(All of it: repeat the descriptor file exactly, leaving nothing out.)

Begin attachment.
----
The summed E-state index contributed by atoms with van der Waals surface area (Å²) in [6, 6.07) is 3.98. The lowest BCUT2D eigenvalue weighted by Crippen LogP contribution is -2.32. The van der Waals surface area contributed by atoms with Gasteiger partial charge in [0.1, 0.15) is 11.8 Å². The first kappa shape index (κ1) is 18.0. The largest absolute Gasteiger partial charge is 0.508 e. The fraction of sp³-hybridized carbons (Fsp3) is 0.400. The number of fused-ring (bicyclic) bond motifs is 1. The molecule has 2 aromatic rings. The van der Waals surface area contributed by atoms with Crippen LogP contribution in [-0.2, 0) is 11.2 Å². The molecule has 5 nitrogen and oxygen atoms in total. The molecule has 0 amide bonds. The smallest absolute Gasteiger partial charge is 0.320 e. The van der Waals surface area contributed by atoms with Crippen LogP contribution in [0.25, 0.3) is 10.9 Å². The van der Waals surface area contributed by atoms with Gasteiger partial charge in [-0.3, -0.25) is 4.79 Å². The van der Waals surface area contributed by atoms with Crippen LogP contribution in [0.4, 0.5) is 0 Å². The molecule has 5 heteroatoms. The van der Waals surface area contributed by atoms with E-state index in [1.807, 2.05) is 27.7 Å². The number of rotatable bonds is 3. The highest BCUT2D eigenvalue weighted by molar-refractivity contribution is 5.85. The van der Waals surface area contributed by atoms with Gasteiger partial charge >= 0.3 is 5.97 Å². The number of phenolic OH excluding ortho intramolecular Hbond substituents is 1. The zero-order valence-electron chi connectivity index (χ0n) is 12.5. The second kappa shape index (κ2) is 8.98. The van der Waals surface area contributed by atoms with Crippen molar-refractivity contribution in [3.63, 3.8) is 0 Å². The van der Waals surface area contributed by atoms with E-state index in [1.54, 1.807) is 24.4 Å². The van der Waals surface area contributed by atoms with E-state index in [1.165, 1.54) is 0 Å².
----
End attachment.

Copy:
The summed E-state index contributed by atoms with van der Waals surface area (Å²) in [6, 6.07) is 3.98. The lowest BCUT2D eigenvalue weighted by Crippen LogP contribution is -2.32. The van der Waals surface area contributed by atoms with Gasteiger partial charge in [0.1, 0.15) is 11.8 Å². The first kappa shape index (κ1) is 18.0. The largest absolute Gasteiger partial charge is 0.508 e. The fraction of sp³-hybridized carbons (Fsp3) is 0.400. The number of fused-ring (bicyclic) bond motifs is 1. The molecule has 2 aromatic rings. The van der Waals surface area contributed by atoms with Crippen LogP contribution in [-0.2, 0) is 11.2 Å². The molecule has 5 nitrogen and oxygen atoms in total. The molecule has 0 amide bonds. The smallest absolute Gasteiger partial charge is 0.320 e. The van der Waals surface area contributed by atoms with Crippen LogP contribution in [0.25, 0.3) is 10.9 Å². The van der Waals surface area contributed by atoms with Gasteiger partial charge in [-0.3, -0.25) is 4.79 Å². The van der Waals surface area contributed by atoms with Crippen LogP contribution in [0.4, 0.5) is 0 Å². The molecule has 5 heteroatoms. The van der Waals surface area contributed by atoms with E-state index in [1.807, 2.05) is 27.7 Å². The number of rotatable bonds is 3. The highest BCUT2D eigenvalue weighted by molar-refractivity contribution is 5.85. The van der Waals surface area contributed by atoms with Gasteiger partial charge >= 0.3 is 5.97 Å². The number of phenolic OH excluding ortho intramolecular Hbond substituents is 1. The zero-order valence-electron chi connectivity index (χ0n) is 12.5. The second kappa shape index (κ2) is 8.98. The van der Waals surface area contributed by atoms with Crippen molar-refractivity contribution in [3.63, 3.8) is 0 Å². The van der Waals surface area contributed by atoms with E-state index in [1.54, 1.807) is 24.4 Å². The van der Waals surface area contributed by atoms with E-state index in [1.165, 1.54) is 0 Å².